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[[Image:Nevsky.jpg|left|100px]]'''[[Alexander Nevsky]]''' was the Grand Prince of Vladimir and [[Novgorod]] during the period of the thirteenth century when the Russian lands were under assault from both the East and West. His military victories in the West and diplomacy in the East kept northern Russia free of foreign domination. The [[Church of Russia]] recognized him as a [[saint]] in 1547. His feast day is [[September 12]].
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[[Image:Halki.jpg|left|150px]]The '''''[[Holy Theological School of Halki]]''''' was established to meet the educational needs of the Patriarchate of Constantinople as well as of the Orthodox Church in general. Since its establishment in 1844, the school has passed through a number of organizations. Initially, between 1844 and 1899 the school operated with four high school grades and three theological grades. During the period of 1899 and 1923 the high school grades were discontinued and the school functioned as an Academy of five grades. Between 1923 and 1951 the school reactivated the high school grades as originally established in 1844. In 1951 the educational program was again modified to consisted of three high school grades and four theological grades. This arrangement continued until 1971 when the school was closed after passage of a law that prohibited operation of privately owned schools of higher education in Turkey. It has remained closed since although the facilities have been visited and used by Orthodox friends and faithful.  The Patriarchate has hoped that promises from the Turkish government to allow the seminary to reopen would be enacted.
  
In an age of great turmoil Alexander Nevsky was a man who defended his lands and people with great courage and whose action, while questioned by some, successfully maintained the territorial integrity of his lands for his people. As a consequence of his humble submission to the Tatar khan, Alexander was able to preserve the principality of Novgorod and other Russian lands from ruin. It is for his humble concern for his people that he was recognized as a saint by the Church of Russia in 1547.
 
  
 
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'''''Recently featured:''''' [[Alexander Nevsky]], [[Episcopi vagantes]], [[Joseph the Hesychast]], [[Eucharist]], [[Alexander (Nemolovsky) of Brussels]], [[John the Merciful]], [[John (Shahovskoy) of San Francisco]], [[Gabrielia (Papayannis)]], [[Fall of Constantinople]], [[Seraphim of Sarov]].  ''Newly [[:Category:Featured Articles|featured articles]] are presented on '''Saturdays'''.''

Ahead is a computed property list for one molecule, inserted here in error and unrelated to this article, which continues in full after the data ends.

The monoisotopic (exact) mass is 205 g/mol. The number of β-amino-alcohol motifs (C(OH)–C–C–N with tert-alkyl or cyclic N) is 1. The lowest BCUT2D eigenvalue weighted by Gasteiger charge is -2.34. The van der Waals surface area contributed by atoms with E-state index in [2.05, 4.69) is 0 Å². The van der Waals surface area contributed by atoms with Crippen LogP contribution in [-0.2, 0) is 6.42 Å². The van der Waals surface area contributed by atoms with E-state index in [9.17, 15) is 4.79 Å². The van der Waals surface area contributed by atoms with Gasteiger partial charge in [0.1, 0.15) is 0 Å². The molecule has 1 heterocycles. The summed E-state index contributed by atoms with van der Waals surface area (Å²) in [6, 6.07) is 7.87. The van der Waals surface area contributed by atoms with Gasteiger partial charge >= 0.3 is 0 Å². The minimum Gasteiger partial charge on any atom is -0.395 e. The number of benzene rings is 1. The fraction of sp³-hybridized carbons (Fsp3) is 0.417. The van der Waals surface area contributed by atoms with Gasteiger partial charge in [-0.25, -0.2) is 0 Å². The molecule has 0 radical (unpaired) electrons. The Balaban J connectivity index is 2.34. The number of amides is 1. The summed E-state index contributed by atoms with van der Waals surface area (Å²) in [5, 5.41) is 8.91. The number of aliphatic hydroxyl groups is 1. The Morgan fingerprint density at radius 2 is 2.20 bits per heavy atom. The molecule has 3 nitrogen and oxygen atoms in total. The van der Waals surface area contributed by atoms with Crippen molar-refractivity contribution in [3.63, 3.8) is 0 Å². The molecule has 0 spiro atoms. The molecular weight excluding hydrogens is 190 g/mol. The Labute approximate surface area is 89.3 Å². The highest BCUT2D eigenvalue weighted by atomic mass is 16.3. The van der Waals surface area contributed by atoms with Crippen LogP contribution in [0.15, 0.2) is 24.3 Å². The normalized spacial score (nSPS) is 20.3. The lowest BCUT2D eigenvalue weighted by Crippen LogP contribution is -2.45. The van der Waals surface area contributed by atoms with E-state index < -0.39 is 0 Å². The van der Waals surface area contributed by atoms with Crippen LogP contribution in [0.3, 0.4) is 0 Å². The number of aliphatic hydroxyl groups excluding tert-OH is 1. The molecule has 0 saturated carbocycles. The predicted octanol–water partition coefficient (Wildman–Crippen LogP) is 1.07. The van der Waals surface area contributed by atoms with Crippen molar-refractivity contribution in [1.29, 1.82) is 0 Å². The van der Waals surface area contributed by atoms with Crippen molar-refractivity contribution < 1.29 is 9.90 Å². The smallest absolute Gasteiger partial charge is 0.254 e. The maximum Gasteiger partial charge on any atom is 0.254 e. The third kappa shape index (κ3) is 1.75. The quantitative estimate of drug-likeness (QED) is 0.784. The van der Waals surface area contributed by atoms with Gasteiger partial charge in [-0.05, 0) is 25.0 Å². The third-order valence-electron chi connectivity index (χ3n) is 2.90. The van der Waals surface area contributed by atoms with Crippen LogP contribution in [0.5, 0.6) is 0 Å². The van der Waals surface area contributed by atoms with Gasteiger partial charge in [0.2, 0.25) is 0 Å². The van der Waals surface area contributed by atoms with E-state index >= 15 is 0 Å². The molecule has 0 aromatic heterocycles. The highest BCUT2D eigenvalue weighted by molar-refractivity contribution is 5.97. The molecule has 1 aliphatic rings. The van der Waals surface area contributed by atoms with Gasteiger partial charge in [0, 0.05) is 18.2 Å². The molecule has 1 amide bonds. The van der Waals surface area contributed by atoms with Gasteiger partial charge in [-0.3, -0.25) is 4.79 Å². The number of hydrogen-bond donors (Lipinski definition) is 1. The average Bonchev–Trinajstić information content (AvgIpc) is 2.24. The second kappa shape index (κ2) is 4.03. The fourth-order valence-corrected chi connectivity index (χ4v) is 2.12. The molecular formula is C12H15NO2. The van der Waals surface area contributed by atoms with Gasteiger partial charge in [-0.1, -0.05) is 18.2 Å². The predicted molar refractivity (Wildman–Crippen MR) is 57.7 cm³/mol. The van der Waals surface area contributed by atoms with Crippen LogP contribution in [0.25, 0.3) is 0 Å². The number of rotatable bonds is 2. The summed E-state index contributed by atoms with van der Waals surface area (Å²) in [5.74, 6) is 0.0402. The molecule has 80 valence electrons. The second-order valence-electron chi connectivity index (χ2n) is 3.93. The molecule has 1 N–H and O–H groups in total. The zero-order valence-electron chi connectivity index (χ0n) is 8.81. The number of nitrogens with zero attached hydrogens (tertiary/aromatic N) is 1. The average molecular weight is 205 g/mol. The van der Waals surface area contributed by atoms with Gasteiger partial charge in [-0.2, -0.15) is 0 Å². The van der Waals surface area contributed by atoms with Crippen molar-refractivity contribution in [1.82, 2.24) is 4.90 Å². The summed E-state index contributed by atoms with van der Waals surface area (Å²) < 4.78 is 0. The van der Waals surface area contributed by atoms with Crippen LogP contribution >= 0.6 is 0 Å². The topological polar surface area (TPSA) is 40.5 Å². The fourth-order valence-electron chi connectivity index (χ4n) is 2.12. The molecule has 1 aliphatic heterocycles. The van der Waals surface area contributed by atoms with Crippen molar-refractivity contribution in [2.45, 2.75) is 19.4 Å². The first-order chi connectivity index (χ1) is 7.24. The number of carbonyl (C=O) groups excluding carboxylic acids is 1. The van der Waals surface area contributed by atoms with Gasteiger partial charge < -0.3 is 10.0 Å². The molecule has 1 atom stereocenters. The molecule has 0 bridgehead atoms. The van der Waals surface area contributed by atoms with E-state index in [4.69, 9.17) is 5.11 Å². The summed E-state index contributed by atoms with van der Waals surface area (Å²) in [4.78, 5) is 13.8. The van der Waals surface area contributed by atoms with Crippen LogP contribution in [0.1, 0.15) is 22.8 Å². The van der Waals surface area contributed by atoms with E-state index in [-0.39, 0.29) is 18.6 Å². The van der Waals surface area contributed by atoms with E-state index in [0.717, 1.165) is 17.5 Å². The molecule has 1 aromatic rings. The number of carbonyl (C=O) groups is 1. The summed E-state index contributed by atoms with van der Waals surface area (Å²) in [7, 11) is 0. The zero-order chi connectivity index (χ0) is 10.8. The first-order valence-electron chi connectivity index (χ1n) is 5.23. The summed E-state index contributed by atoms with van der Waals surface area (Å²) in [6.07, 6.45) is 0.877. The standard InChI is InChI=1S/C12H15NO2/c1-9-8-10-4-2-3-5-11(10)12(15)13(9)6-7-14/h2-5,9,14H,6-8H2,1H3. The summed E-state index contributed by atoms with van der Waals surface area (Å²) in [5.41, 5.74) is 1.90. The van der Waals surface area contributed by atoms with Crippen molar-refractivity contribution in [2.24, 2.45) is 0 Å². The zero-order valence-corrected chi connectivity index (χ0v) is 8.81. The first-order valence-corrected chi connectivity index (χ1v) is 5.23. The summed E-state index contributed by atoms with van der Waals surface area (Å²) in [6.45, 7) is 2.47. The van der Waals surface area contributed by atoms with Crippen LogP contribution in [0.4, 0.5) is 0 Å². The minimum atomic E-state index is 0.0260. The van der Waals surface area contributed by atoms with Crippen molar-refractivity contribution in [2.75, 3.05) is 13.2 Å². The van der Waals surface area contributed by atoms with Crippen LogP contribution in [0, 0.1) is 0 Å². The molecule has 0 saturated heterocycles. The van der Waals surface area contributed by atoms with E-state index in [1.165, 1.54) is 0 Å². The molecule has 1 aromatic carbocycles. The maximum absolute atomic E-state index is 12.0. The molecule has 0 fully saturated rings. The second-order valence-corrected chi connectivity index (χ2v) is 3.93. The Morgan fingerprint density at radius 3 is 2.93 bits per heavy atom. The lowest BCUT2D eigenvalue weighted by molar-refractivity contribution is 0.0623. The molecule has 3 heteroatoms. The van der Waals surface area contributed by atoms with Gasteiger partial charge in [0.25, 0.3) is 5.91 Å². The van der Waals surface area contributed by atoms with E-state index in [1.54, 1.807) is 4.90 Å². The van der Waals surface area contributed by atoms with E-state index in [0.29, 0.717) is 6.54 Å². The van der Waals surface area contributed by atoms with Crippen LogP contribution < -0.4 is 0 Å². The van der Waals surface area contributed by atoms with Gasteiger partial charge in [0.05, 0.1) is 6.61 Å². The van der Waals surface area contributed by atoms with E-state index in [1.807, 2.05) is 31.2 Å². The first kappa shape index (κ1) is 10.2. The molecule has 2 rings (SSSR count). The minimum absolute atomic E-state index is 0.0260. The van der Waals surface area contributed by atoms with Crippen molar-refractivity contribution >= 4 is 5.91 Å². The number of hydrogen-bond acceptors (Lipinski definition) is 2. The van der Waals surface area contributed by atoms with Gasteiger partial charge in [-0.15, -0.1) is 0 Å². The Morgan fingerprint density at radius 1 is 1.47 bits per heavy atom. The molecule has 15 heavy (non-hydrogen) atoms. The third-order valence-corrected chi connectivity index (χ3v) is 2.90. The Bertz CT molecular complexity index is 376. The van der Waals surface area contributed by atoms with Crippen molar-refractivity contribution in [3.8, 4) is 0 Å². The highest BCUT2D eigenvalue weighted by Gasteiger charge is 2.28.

'''''Recently featured:''''' [[Episcopi vagantes]], [[Joseph the Hesychast]], [[Eucharist]], [[Alexander (Nemolovsky) of Brussels]], [[John the Merciful]], [[John (Shahovskoy) of San Francisco]], [[Gabrielia (Papayannis)]], [[Fall of Constantinople]], [[Seraphim of Sarov]].  ''Newly [[:Category:Featured Articles|featured articles]] are presented on '''Saturdays'''.''
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Revision as of 12:25, December 16, 2006

Halki.jpg
The Holy Theological School of Halki was established to meet the educational needs of the Patriarchate of Constantinople as well as of the Orthodox Church in general. Since its establishment in 1844, the school has passed through a number of organizations. Initially, between 1844 and 1899 the school operated with four high school grades and three theological grades. During the period of 1899 and 1923 the high school grades were discontinued and the school functioned as an Academy of five grades. Between 1923 and 1951 the school reactivated the high school grades as originally established in 1844. In 1951 the educational program was again modified to consisted of three high school grades and four theological grades. This arrangement continued until 1971 when the school was closed after passage of a law that prohibited operation of privately owned schools of higher education in Turkey. It has remained closed since although the facilities have been visited and used by Orthodox friends and faithful. The Patriarchate has hoped that promises from the Turkish government to allow the seminary to reopen would be enacted.


Recently featured: Alexander Nevsky, Episcopi vagantes, Joseph the Hesychast, Eucharist, Alexander (Nemolovsky) of Brussels, John the Merciful, John (Shahovskoy) of San Francisco, Gabrielia (Papayannis), Fall of Constantinople, Seraphim of Sarov. Newly featured articles are presented on Saturdays.

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